I clearly don't expect you to agree, as you seem to be arguing the toss. So to conclude your question in your OP: Answer them honestly as they're for equal opportunities monitoring. If you spend your educational and professional life worrying over what to answer with these, then you're going to frankly have a bad time.
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    (Original post by sarahellens)
    Thats to due with the number of students that apply and number of places that exist. Its not an odd against you tho. Becuase if its based on acaedmics so you have near perfect then you will defo get a place. So it is all determined on ur hard work at the end of the day
    Doesn't help that I go to quite a good school so actually those grades, whilst good, aren't exactly unusual where I go. And I've been told by teachers that universities compare your performance to the average performance of your school as well.
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    (Original post by Roving Fish)
    I have no insight in to the admissions process other than how clearing takes place. See PQ's response as she's a fountain of knowledge when it comes to this.

    I clearly don't expect you to agree, as you seem to be arguing the toss. So to conclude your question in your OP: Answer them honestly as they're for equal opportunities monitoring. If you spend your educational and professional life worrying over what to answer with these, then you're going to frankly have a bad time.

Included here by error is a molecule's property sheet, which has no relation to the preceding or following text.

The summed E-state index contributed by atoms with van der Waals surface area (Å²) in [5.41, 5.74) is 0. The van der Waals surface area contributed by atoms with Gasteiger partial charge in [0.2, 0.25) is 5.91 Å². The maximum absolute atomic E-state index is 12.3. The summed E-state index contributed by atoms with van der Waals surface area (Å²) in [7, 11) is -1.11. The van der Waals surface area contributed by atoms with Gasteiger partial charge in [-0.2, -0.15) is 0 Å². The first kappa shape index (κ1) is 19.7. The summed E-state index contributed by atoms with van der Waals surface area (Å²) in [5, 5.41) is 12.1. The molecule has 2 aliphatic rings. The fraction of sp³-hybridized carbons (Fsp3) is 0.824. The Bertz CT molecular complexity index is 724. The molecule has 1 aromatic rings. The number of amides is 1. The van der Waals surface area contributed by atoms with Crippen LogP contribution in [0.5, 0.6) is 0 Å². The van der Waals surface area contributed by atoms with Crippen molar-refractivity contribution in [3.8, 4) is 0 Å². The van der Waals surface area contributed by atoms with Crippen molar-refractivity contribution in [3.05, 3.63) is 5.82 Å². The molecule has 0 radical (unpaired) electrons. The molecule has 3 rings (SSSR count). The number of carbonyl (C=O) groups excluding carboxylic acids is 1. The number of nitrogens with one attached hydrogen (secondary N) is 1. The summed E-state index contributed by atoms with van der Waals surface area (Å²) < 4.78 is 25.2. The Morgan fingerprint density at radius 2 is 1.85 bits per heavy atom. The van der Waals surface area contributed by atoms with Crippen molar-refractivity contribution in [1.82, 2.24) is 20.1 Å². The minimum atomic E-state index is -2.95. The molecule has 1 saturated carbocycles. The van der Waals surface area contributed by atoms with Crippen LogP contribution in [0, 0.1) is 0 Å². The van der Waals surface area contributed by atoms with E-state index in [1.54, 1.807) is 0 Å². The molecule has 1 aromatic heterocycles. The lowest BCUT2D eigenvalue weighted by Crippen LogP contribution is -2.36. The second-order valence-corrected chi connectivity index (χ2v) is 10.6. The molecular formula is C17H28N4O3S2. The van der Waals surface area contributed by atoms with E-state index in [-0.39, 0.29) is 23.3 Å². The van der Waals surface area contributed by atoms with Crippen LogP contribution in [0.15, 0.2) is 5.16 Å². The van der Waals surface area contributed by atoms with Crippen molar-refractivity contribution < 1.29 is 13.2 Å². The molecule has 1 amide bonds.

Okay, thanks for you help.
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    (Original post by aeroline1999)
    In terms of being good and being offered a place or bad and not I don't really agree.

    When you have say 700 applicants all applying for about 90 places, and they are all really good students, say majority got AAAA in their AS exams and are predicted something like A*A*A* at A-Level how are they supposed to choose? I realise this means the personal statement and interview are both really really important, but even then, most of these applicants will have extracurricular activities and proof of interest in their chosen field etc etc etc shining right in the faces of the admissions tutors.

    So seriously? How do they differentiate? Really though? Other than flipping a coin how else can they really decide?
    The colour of the shirt, tie or dress you wear to the interview?
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    (Original post by aeroline1999)
    Doesn't help that I go to quite a good school so actually those grades, whilst good, aren't exactly unusual where I go. And I've been told by teachers that universities compare your performance to the average performance of your school as well.